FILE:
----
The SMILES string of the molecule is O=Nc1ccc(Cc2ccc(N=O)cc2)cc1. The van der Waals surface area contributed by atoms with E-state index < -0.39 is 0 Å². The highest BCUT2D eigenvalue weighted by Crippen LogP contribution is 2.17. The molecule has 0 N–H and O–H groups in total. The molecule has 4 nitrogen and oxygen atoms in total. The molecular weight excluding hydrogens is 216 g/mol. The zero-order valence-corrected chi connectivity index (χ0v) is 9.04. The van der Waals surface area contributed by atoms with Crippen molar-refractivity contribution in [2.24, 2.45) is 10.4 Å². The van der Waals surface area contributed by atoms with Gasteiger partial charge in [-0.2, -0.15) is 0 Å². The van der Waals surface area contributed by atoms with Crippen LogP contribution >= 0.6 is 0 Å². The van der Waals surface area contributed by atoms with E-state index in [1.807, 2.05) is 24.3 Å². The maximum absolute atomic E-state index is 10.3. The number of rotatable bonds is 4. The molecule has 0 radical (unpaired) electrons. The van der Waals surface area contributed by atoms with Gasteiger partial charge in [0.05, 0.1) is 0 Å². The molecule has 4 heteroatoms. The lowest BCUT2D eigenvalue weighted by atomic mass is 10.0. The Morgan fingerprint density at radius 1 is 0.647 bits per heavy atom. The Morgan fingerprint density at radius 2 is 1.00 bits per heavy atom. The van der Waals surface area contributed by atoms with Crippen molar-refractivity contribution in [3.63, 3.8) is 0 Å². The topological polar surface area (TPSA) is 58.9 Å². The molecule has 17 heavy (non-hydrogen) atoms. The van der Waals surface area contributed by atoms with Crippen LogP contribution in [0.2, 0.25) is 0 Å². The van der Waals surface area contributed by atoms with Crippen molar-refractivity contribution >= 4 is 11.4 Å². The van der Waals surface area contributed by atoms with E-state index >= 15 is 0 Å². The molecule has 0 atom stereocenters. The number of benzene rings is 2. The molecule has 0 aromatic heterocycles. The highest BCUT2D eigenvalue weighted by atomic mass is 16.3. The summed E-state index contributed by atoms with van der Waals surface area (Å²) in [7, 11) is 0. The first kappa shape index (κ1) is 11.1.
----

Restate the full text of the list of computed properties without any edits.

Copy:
The SMILES string of the molecule is O=Nc1ccc(Cc2ccc(N=O)cc2)cc1. The van der Waals surface area contributed by atoms with E-state index < -0.39 is 0 Å². The highest BCUT2D eigenvalue weighted by Crippen LogP contribution is 2.17. The molecule has 0 N–H and O–H groups in total. The molecule has 4 nitrogen and oxygen atoms in total. The molecular weight excluding hydrogens is 216 g/mol. The zero-order valence-corrected chi connectivity index (χ0v) is 9.04. The van der Waals surface area contributed by atoms with Crippen molar-refractivity contribution in [2.24, 2.45) is 10.4 Å². The van der Waals surface area contributed by atoms with Gasteiger partial charge in [-0.2, -0.15) is 0 Å². The van der Waals surface area contributed by atoms with Crippen LogP contribution >= 0.6 is 0 Å². The van der Waals surface area contributed by atoms with E-state index in [1.807, 2.05) is 24.3 Å². The maximum absolute atomic E-state index is 10.3. The number of rotatable bonds is 4. The molecule has 0 radical (unpaired) electrons. The van der Waals surface area contributed by atoms with Gasteiger partial charge in [0.05, 0.1) is 0 Å². The molecule has 4 heteroatoms. The lowest BCUT2D eigenvalue weighted by atomic mass is 10.0. The Morgan fingerprint density at radius 1 is 0.647 bits per heavy atom. The Morgan fingerprint density at radius 2 is 1.00 bits per heavy atom. The van der Waals surface area contributed by atoms with Crippen molar-refractivity contribution in [3.63, 3.8) is 0 Å². The topological polar surface area (TPSA) is 58.9 Å². The molecule has 17 heavy (non-hydrogen) atoms. The van der Waals surface area contributed by atoms with Crippen LogP contribution in [0.2, 0.25) is 0 Å². The van der Waals surface area contributed by atoms with Crippen molar-refractivity contribution >= 4 is 11.4 Å². The van der Waals surface area contributed by atoms with E-state index >= 15 is 0 Å². The molecule has 0 atom stereocenters. The number of benzene rings is 2. The molecule has 0 aromatic heterocycles. The highest BCUT2D eigenvalue weighted by atomic mass is 16.3. The summed E-state index contributed by atoms with van der Waals surface area (Å²) in [7, 11) is 0. The first kappa shape index (κ1) is 11.1.